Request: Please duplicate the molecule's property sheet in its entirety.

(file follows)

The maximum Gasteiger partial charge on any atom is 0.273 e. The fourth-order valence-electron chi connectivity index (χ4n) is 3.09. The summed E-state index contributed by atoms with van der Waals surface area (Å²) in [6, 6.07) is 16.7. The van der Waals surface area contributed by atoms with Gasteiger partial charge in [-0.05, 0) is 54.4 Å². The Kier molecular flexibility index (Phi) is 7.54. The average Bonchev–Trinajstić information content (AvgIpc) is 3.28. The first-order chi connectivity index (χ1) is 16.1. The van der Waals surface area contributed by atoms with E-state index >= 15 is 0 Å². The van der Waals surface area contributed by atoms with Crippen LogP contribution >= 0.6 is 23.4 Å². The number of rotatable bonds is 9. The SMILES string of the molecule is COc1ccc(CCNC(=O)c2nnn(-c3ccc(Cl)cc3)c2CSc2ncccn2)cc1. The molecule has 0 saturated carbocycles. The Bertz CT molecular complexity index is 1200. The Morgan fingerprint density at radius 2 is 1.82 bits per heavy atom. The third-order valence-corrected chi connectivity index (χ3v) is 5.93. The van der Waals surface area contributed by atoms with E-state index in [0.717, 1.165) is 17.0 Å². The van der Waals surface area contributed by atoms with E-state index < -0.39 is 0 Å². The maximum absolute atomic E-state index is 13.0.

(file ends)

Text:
The maximum Gasteiger partial charge on any atom is 0.273 e. The fourth-order valence-electron chi connectivity index (χ4n) is 3.09. The summed E-state index contributed by atoms with van der Waals surface area (Å²) in [6, 6.07) is 16.7. The van der Waals surface area contributed by atoms with Gasteiger partial charge in [-0.05, 0) is 54.4 Å². The Kier molecular flexibility index (Phi) is 7.54. The average Bonchev–Trinajstić information content (AvgIpc) is 3.28. The first-order chi connectivity index (χ1) is 16.1. The van der Waals surface area contributed by atoms with E-state index >= 15 is 0 Å². The van der Waals surface area contributed by atoms with Crippen LogP contribution >= 0.6 is 23.4 Å². The number of rotatable bonds is 9. The SMILES string of the molecule is COc1ccc(CCNC(=O)c2nnn(-c3ccc(Cl)cc3)c2CSc2ncccn2)cc1. The molecule has 0 saturated carbocycles. The Bertz CT molecular complexity index is 1200. The Morgan fingerprint density at radius 2 is 1.82 bits per heavy atom. The third-order valence-corrected chi connectivity index (χ3v) is 5.93. The van der Waals surface area contributed by atoms with E-state index in [0.717, 1.165) is 17.0 Å². The van der Waals surface area contributed by atoms with E-state index < -0.39 is 0 Å². The maximum absolute atomic E-state index is 13.0.